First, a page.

Monday, September 25, 2006

Overall, I scored as follows:

According to

2% scored higher (more nerdy), and
98% scored lower (less nerdy).

What does this mean? My nerdiness is:

All hail the monstrous nerd. You are by far the SUPREME NERD GOD!!!

I am nerdier than 98% of all people. Are you nerdier? Click here to find out!

The week begins..........

Another week of development work begins, as I try to optimize spare home time, to allow MCA studies, reading, writing, and PC games, etc etc....
On Sunday went to dombivli to see a Marathi movie: Shubh Mangala Savadhaan
Nice movie, but in the concluding parts becomes a tear-jerker.
The core theme of the movie is modern v/s traditional values.
According to me, people should understand that both the western and Indian traditions have their pros and cons. So all that people should try to do is pick what is best for them, and leave everything else.
Think for yourself, what suits you better, in terms of benefit.
Don’t get carried away, either by western flashing techniques or by patriotic jingoism.
Basically, try to get both of best worlds, as long as it lasts, because in the end, we should never forget we all are humans.
Humans with one brain, two eyes, etc, etc.
So these cultural differences are superficial.

The train journey from kalva to dombivli is a very eye-pleasing.
If you can ignore a bit of industrial waste here and there, you can feast over the greenery in and around the mumbra hills....

In terms of workplace news:
Our cool sir invited everyone for the sankalp garba (mumbai folks know about it). But I had to say no,
Because I had already made plans to meet a good old friend of mine, whom I haven't seen since two years.

Bhajan’s sung inside train compartments are a weird experience in a good way.
I love them, for a while you are transported to another place.
Forgetting the sweat/dust/crowd, people sing songs of lord’s glory, wiping away all stress and tension that surrounds their lives.

That also brings me to another point, I like idling at temples.
As I sit there in peaceful environs of a temple, trying to make a spiritual connection with almighty. It relieves me of all the stress in the world.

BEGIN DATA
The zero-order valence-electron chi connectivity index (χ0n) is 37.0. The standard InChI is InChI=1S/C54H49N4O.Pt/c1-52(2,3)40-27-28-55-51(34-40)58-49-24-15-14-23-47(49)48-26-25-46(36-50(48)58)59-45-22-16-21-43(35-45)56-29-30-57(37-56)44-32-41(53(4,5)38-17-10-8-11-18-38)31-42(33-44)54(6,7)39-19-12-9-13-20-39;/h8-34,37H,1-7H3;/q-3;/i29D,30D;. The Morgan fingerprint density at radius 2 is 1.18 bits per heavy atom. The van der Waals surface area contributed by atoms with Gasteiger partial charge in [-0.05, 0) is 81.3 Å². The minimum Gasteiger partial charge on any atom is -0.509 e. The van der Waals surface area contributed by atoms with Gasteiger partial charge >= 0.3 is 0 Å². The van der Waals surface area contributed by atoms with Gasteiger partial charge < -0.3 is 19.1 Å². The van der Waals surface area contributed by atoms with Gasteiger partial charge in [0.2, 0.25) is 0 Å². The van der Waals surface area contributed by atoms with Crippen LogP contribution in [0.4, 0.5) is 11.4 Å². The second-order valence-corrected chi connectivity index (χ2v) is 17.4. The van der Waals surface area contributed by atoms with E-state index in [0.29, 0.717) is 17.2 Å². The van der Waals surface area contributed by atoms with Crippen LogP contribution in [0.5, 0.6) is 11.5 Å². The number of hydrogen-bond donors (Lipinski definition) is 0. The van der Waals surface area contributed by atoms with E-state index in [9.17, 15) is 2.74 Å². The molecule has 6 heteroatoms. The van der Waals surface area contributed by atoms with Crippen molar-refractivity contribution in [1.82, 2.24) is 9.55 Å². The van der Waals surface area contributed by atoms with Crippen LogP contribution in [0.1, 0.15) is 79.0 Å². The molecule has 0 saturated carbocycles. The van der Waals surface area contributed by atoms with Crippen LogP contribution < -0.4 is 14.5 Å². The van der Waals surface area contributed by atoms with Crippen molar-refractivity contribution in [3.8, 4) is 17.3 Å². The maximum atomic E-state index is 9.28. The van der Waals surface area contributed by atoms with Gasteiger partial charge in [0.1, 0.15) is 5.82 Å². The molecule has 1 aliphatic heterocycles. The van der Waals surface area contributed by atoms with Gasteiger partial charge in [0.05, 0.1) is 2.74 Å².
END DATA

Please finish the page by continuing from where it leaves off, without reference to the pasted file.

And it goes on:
When I used to wait for NIIT lectures to begin, I had frequently used the thane reservation center for studying.
Now don’t be shocked, that chaotic place, in a very very weird way, never disturbed me, as I sat there reading the Euler’s Theorem or Black Box testing.

My eye-lids are feeling heavier every passing second, signaling the arrival of heavy sleep. So that is all for now….

Sunday, September 24, 2006

Sankoobaba's "Believe it or Not"

This is what BBC says about Taj Mahal:>
Never say it is a Tomb!!!
Let us find out why?

Aerial view of the Taj Mahal:

The interior water well:

Frontal view of the Taj Mahal and dome :

Close up of the dome with pinnacle :

Close up of the pinnacle:

Inlaid pinnacle pattern in courtyard :

Red lotus at apex of the entrance:

Rear view of the Taj & 22 apartments :

View of sealed doors & windows in back :

Typical Vedic style corridors:

The Music House--a contradiction :

A locked room on upper floor :

A marble apartment on ground floor :

The OM in the flowers on the walls :

Staircase that leads to the lower levels :

300 foot long corridor inside apartments:

One of the 22 rooms in the secret lower level :

Interior of one of the 22 secret rooms :

Interior of another of the locked rooms :

Vedic design on ceiling of a locked room :

Huge ventilator sealed shut with bricks :

Secret walled door that leads to other rooms :